Friday, May 06, 2022

Some Thoughts on the Taylor-Greene Decision

Gerard N. Magliocca

Today the ALJ recommended to the Georgia Secretary of State that Representative Taylor-Greene is not ineligible to run for another term under Section Three of the Fourteenth Amendment. The Secretary of State adopted the ALJ's recommendation, though that determination will be challenged on appeal. I have three comments about the decision.

First, the sky did not fall because a state eligibility proceeding was held. A Section Three challenge was made, state law was applied, an evidentiary hearing was held, and an impartial ALJ reached a conclusion. This sets a fair precedent for how a similar challenge to Donald Trump should be handled in Georgia if he decides to run again for President.

Second, the ALJ rejected the claim that a criminal conviction is required to apply Section Three. This is an important point because many commentators have erroneously stated that a conviction is required.

Third, the ALJ said that under some circumstances an overt act is not required to meet the constitutional standard of "engage in insurrection." Here is the relevant passage:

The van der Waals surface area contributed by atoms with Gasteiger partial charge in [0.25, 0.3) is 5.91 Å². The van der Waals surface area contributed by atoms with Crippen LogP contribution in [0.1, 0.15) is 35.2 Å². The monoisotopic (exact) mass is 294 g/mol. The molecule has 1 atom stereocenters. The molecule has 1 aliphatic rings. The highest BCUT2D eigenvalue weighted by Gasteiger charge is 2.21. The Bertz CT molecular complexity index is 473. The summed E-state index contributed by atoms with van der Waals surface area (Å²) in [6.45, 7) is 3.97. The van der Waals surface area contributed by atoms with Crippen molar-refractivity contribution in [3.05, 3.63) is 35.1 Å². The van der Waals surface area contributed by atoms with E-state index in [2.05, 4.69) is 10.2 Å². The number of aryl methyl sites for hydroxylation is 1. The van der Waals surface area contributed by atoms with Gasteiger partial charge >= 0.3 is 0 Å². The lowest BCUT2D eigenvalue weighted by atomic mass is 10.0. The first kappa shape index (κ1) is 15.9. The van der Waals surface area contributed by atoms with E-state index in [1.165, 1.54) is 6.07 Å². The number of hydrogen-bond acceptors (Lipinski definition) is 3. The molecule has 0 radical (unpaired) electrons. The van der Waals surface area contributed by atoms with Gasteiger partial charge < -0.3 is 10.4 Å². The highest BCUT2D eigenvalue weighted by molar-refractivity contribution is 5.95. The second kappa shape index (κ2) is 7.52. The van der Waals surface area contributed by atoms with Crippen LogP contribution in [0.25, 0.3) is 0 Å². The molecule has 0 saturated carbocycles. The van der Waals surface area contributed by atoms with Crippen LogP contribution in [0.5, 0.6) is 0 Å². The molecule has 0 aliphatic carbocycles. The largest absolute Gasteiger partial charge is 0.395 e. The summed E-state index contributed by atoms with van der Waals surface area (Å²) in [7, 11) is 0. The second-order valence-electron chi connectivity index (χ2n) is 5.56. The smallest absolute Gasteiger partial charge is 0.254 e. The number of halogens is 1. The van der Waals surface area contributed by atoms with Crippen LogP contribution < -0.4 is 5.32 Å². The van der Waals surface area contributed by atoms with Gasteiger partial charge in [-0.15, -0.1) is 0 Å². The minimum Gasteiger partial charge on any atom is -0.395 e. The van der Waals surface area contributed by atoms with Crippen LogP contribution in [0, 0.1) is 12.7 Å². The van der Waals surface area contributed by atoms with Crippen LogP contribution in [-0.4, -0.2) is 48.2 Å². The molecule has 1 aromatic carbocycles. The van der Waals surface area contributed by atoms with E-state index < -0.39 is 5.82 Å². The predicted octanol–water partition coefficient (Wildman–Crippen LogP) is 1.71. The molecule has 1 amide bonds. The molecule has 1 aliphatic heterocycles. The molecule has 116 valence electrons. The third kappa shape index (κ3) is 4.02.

On balance, therefore, it appears that “engage” includes overt actions and, in certain limited contexts, words used in furtherance of the insurrections and associated actions. “Merely disloyal sentiments or expressions” do not appear be sufficient. Id. But marching orders or instructions to capture a particular objective, or to disrupt or obstruct a particular government proceeding, would appear to constitute “engagement” under the Worthy-Powell standard. To the extent (if any) that an “overt act” may be needed, see id., it would appear that in certain circumstances words can constitute an “overt act,” just as words may constitute an “overt act” under the Treason Clause, e.g., Chandler v. United States, 171 F.2d 921, 938 (1st Cir. 1948) (enumerating examples, such as conveying military intelligence to the enemy), or for purposes of conspiracy law, e.g.United States v. Donner, 497 F.2d 184, 192 (7th Cir. 1974) (even “constitutionally protected speech may nevertheless be an overt act in a conspiracy charge”). 

This analysis will probably get the most attention if and when the next eligibility hearing is held. 




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